Marx had noted that this diffusion of capitalist development in the European and North American contexts was dependent on the non-capitalist organization of colonized regions in his journalism on India and China in the 1850s. The maintenance of the underemployed and semi-proletarian workforce in the Global South underlay the ability of capitalists in Europe and North America to continue to accumulate capital while guaranteeing underdevelopment in the Global South.

By the time the world entered the protracted crisis of capitalism and imperialism that resulted in two world wars, “the old colonial process” had reached its limits. That period witnessed the global decolonization of Asia, Africa, and South America. The ruling class response to the general crisis is also generally referred to as Keynesian economics. That policy formation established a global system of negotiated governance over a framework in which finance capital remained a national entity, controlled by nation-states.

This new regulatory process was accompanied by a significant working-class insurgency that sought capitalism’s destruction and had succeeded in gaining hegemony in one-fifth of the world. This placed capitalism’s most egregious features and accomplishments in competition with an ideology and material philosophy that called for equality, the national liberation of colonized peoples, and working-class democracy. Undoubtedly, capitalist rulers and state managers needed to modify their approaches to economic development to avert further losses. National forms of “demand management” included higher wages (a social safety net) matching labor productivity, recognition of organized labor, limits on massive wealth accumulations, and controls on the export of capital.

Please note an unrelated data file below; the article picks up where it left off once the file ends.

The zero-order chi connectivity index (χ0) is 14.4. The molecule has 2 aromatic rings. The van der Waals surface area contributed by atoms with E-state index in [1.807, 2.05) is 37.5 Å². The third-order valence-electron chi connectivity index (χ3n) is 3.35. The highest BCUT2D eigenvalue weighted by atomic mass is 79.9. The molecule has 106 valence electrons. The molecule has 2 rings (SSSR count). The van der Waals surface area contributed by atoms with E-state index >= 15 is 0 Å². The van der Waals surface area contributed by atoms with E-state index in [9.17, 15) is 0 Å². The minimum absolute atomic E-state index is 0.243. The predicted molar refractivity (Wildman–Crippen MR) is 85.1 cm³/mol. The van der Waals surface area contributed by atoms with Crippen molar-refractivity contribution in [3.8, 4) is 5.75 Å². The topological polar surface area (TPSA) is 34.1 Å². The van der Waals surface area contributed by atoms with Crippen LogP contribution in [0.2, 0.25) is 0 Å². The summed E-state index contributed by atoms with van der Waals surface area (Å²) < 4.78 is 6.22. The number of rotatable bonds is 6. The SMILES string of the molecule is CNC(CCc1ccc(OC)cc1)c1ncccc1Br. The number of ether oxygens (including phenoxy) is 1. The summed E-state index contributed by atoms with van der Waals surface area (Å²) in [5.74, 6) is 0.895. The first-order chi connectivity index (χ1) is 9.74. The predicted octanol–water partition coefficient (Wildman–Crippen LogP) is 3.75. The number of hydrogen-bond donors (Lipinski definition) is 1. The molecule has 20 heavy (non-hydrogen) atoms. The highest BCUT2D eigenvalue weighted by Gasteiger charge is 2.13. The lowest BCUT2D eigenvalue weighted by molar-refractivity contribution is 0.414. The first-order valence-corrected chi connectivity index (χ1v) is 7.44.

By the 1970s, the Keynesian regulatory system too reached its limits. Higher wages for the working class that had ensured a larger share of surplus had also initiated what Patnaik calls “the Golden Age of capitalism.” This new balance of class forces prompted ruling-class fears about working-class power, limits on accumulation, and declining rates of profit that threatened the viability of capital accumulation.